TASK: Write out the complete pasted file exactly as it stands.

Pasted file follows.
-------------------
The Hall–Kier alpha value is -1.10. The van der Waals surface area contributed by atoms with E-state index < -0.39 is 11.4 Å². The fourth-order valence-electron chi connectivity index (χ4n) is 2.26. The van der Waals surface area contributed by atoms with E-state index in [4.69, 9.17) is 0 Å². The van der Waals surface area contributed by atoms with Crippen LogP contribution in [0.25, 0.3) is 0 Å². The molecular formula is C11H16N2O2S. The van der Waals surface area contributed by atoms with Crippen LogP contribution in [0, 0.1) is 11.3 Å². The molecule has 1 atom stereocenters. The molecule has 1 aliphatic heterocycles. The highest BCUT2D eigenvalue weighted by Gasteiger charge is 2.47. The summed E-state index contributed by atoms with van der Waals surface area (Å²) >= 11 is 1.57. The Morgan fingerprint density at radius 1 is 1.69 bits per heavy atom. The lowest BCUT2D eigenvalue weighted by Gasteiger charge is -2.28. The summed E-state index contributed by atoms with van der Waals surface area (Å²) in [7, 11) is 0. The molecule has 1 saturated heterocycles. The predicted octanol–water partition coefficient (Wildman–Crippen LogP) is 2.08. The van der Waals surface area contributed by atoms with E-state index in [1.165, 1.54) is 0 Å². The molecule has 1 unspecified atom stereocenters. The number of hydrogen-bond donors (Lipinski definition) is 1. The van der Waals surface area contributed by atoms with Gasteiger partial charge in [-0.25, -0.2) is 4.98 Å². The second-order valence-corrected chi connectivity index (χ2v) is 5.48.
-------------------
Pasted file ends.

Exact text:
The Hall–Kier alpha value is -1.10. The van der Waals surface area contributed by atoms with E-state index < -0.39 is 11.4 Å². The fourth-order valence-electron chi connectivity index (χ4n) is 2.26. The van der Waals surface area contributed by atoms with E-state index in [4.69, 9.17) is 0 Å². The van der Waals surface area contributed by atoms with Crippen LogP contribution in [0.25, 0.3) is 0 Å². The molecular formula is C11H16N2O2S. The van der Waals surface area contributed by atoms with Crippen LogP contribution in [0, 0.1) is 11.3 Å². The molecule has 1 atom stereocenters. The molecule has 1 aliphatic heterocycles. The highest BCUT2D eigenvalue weighted by Gasteiger charge is 2.47. The summed E-state index contributed by atoms with van der Waals surface area (Å²) >= 11 is 1.57. The Morgan fingerprint density at radius 1 is 1.69 bits per heavy atom. The lowest BCUT2D eigenvalue weighted by Gasteiger charge is -2.28. The summed E-state index contributed by atoms with van der Waals surface area (Å²) in [7, 11) is 0. The molecule has 1 saturated heterocycles. The predicted octanol–water partition coefficient (Wildman–Crippen LogP) is 2.08. The van der Waals surface area contributed by atoms with E-state index in [1.165, 1.54) is 0 Å². The molecule has 1 unspecified atom stereocenters. The number of hydrogen-bond donors (Lipinski definition) is 1. The van der Waals surface area contributed by atoms with Gasteiger partial charge in [-0.25, -0.2) is 4.98 Å². The second-order valence-corrected chi connectivity index (χ2v) is 5.48.